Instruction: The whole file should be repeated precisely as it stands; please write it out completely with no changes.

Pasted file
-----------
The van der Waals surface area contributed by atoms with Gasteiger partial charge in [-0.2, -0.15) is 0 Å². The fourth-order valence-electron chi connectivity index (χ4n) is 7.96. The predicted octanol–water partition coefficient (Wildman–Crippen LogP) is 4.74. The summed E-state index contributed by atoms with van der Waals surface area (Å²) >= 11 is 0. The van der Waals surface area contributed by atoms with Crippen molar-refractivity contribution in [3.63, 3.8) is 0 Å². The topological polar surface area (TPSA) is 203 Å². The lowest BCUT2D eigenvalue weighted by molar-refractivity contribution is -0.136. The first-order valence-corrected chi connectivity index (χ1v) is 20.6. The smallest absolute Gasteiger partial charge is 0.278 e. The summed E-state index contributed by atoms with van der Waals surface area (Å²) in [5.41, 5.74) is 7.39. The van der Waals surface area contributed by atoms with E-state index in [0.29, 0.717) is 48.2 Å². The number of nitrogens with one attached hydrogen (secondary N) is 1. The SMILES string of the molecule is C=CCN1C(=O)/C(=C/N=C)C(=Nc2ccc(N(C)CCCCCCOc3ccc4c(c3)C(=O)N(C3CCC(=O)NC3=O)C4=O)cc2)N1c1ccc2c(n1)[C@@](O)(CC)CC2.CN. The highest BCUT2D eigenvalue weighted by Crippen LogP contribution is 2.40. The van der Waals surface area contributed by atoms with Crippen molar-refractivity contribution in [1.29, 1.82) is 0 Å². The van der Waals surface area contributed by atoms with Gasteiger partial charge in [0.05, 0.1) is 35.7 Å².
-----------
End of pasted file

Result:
The van der Waals surface area contributed by atoms with Gasteiger partial charge in [-0.2, -0.15) is 0 Å². The fourth-order valence-electron chi connectivity index (χ4n) is 7.96. The predicted octanol–water partition coefficient (Wildman–Crippen LogP) is 4.74. The summed E-state index contributed by atoms with van der Waals surface area (Å²) >= 11 is 0. The van der Waals surface area contributed by atoms with Crippen molar-refractivity contribution in [3.63, 3.8) is 0 Å². The topological polar surface area (TPSA) is 203 Å². The lowest BCUT2D eigenvalue weighted by molar-refractivity contribution is -0.136. The first-order valence-corrected chi connectivity index (χ1v) is 20.6. The smallest absolute Gasteiger partial charge is 0.278 e. The summed E-state index contributed by atoms with van der Waals surface area (Å²) in [5.41, 5.74) is 7.39. The van der Waals surface area contributed by atoms with E-state index in [0.29, 0.717) is 48.2 Å². The number of nitrogens with one attached hydrogen (secondary N) is 1. The SMILES string of the molecule is C=CCN1C(=O)/C(=C/N=C)C(=Nc2ccc(N(C)CCCCCCOc3ccc4c(c3)C(=O)N(C3CCC(=O)NC3=O)C4=O)cc2)N1c1ccc2c(n1)[C@@](O)(CC)CC2.CN. The highest BCUT2D eigenvalue weighted by Crippen LogP contribution is 2.40. The van der Waals surface area contributed by atoms with Crippen molar-refractivity contribution in [1.29, 1.82) is 0 Å². The van der Waals surface area contributed by atoms with Gasteiger partial charge in [0.05, 0.1) is 35.7 Å².